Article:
The state capital, Denver, was originally called "Denver City" when it was founded in 1858. It was named after James W. Denver, the governor of the Kansas Territory, and the city's founders hoped that he would help promote their new settlement. However, Governor Denver never actually visited the city.
Montezuma County, located in southwestern Colorado, has a rich history that dates back thousands of years. The area was originally inhabited by various Native American tribes, including the Ancestral Puebloans, who built elaborate cliff dwellings and left behind a significant cultural legacy. Evidence of their settlements, such as Mesa Verde National Park, provides a glimpse into their advanced civilization.

With the arrival of Spanish explorers in the late 16th century, the region became part of the Spanish Empire, and later, part of Mexico. The Spanish influence remained strong, as evidenced by the numerous Spanish place names that still exist in the area. However, the territory eventually became part of the United States following the Mexican-American War in the mid-19th century.

The area experienced a significant boom in the late 19th century with the discovery of various natural resources, such as gold, silver, and coal. This led to an influx of settlers and the establishment of mining towns, such as Rico, which became important economic centers in the region. Additionally, Montezuma County played a crucial role in the development of the railroad, providing transportation for both people and goods.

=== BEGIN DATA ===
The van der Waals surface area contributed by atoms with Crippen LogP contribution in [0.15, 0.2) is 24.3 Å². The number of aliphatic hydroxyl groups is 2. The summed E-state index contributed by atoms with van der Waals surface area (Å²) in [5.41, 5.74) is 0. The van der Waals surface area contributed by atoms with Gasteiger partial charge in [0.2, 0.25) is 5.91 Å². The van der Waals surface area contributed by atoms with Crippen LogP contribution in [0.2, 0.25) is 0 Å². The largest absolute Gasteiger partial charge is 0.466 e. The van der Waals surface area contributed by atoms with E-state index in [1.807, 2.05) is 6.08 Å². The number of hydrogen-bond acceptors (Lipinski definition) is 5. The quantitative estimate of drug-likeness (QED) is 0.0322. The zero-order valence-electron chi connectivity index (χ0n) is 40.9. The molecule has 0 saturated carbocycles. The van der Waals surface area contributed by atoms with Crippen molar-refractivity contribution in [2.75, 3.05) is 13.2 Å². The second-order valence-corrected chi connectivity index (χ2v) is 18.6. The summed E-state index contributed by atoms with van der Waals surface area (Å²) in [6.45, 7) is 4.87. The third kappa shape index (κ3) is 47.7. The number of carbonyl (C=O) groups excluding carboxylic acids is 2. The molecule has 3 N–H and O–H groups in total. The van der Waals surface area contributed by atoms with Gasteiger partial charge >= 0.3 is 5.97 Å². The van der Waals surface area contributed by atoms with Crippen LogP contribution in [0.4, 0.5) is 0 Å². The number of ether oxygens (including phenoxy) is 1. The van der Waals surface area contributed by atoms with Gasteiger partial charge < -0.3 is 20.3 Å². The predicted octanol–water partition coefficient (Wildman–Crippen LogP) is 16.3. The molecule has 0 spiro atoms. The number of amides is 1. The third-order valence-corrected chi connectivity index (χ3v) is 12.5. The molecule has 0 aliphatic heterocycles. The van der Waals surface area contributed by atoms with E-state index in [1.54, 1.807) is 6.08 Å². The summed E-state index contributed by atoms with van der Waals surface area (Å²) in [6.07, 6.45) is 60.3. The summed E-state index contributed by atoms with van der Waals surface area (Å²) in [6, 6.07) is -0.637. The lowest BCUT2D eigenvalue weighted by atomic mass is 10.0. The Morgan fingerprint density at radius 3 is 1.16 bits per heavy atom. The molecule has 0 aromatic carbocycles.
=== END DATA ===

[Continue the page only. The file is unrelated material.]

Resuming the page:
In more recent history, Montezuma County has focused on preserving its cultural heritage and natural treasures. Mesa Verde National Park, established in 1906, has become a UNESCO World Heritage site and attracts visitors from around the world. The county has also seen growth in tourism and agriculture, with the production of crops like apples, barley, and livestock becoming significant industries. With its diverse history and beautiful landscapes, Montezuma County continues to be a unique and vibrant part of Colorado.

This timeline provides a concise overview of the key events in the history of Montezuma County, Colorado.

  • 1883 - Montezuma County is established as one of the original 17 counties of Colorado.
  • 1886 - A narrow gauge railroad, known as the Dolores Branch, is completed in the county, providing transportation for mining and agricultural products.
  • 1890 - The population of Montezuma County reaches over 6,000, mainly due to increased mining activity.
  • 1906 - The construction of the McElmo Flume begins, a wooden flume used to transport irrigation water to farmland in the county.
  • 1911 - The Anasazi Heritage Center in Dolores is established as a museum and research center for the culture of the ancient Anasazi people.
  • 1917 - Montezuma County experiences a boom in oil and gas production, contributing to its economic growth.
  • 1923 - Mesa Verde National Park is established, protecting and preserving the ancient cliff dwellings of the Ancestral Puebloans.
  • 1958 - Construction of the Dolores Project, a large-scale irrigation and dam system, begins to help provide water resources for agricultural development in the county.
  • 1979 - The Canyons of the Ancients National Monument is established, protecting an extensive collection of archaeological sites.
  • 1992 - The Ute Mountain Ute Tribe opens the Ute Mountain Tribal Park, offering visitors guided tours of ancestral Puebloan archaeological sites.
  • 2000 - The population of Montezuma County is estimated to be around 24,000 people.